What Are Cataracts?

Cloudy or blurry vision may be a sign of a condition that affects many people as they grow older. In fact, it is one of the most prevalent age-related eye conditions in the U.S.

Living with cataracts is a little like trying to see through a foggy window. You might see shapes and movement on the other side but never get a clear enough view to read, navigate around or enjoy what you see. Cataracts tend to develop slowly, but will eventually interfere with your quality of life.

What is Cataract?

Inside the human eye is a clear and flexible lens that focuses light on creating an image on the retina that is interpreted by the brain. For some people, protein builds up in the lens, making it hard to focus that light. This is a cataract.

Symptoms of cataracts include:

  • Clouded or dim vision
  • Difficulty seeing at night
  • Light sensitivity
  • Glare sensitivity
  • Seeing halos
  • The need to turn the light up to see
  • Fading colors
  • Double vision

What Causes Cataracts?

Cataracts usually develop over time, becoming noticeable after age 60. As we age, the lens loses its flexibility and thickens. Tissue begins to break down within the lens and clumps together. This thickening of tissue is further exasperated by chronic medical problems such as diabetes. The more clumps that develop, the denser the lens gets and the harder it is for you to see. Eventually, the lens will cloud up completely, and vision becomes impossible.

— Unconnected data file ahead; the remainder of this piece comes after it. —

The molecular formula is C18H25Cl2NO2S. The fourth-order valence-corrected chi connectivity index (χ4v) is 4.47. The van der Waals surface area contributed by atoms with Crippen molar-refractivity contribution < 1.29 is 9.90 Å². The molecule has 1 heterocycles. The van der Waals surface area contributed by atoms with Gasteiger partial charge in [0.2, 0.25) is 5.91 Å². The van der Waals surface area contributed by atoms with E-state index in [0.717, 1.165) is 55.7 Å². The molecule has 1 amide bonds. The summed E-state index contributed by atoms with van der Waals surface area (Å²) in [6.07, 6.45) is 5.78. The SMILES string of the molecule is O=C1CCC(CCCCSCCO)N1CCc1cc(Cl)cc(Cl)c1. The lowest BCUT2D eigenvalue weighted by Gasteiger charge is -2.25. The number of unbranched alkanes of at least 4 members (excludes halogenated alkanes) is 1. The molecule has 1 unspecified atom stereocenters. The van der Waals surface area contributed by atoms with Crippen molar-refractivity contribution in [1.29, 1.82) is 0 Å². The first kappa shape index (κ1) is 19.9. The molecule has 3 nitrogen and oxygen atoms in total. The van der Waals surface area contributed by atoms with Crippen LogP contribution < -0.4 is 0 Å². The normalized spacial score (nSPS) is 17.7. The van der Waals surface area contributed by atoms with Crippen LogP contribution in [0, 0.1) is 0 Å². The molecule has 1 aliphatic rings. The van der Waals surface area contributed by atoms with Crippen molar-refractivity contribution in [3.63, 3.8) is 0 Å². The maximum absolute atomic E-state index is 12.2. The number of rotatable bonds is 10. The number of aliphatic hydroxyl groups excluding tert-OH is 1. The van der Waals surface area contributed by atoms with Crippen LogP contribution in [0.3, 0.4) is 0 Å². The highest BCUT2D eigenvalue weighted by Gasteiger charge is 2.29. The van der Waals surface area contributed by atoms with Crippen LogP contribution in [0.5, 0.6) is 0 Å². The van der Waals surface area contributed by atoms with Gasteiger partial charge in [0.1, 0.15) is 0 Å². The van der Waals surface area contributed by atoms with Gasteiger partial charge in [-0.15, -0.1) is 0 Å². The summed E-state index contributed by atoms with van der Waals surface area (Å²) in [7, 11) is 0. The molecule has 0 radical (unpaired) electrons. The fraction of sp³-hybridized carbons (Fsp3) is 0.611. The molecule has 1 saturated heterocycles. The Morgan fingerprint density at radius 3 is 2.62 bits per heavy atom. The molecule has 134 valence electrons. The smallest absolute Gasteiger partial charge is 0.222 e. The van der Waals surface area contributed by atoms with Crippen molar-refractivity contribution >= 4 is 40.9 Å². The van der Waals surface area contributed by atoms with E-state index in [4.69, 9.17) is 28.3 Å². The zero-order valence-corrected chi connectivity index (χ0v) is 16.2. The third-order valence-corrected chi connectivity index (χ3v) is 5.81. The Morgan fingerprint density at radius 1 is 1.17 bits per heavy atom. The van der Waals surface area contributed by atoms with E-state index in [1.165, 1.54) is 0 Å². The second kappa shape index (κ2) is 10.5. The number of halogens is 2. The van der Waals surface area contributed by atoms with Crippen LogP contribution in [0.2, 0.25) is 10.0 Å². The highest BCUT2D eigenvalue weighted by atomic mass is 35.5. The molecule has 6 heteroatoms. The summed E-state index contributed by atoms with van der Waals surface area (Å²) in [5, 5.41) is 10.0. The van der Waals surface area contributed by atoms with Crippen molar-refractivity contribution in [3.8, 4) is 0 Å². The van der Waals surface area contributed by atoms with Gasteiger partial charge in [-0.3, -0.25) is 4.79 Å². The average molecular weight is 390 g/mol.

What is the Treatment for Cataracts?

Initially, the doctor will fit you for prescription glasses to fine-tune your vision despite cataracts. At some point, surgery is necessary to return full vision to you, though. During the procedure, the doctor removes the clouded lens and replaces it with an artificial one. The new lens becomes a permanent part of your eye, allowing you to see clearly once again.

Cataract surgery is an outpatient procedure for most people, so there is no long stay in the hospital. Your vision will improve quickly and your eye will heal completely in a few weeks. Generally, each eye is done separately to allow you time to heal.

There is no good reason to live with cataracts. The surgery comes with few risks, so why not call the doctor and make an appointment? If the diagnosis is cataracts, you can discuss your options and see if surgery is warranted.

Start Your Journey to Clearer Vision

Request an Appointment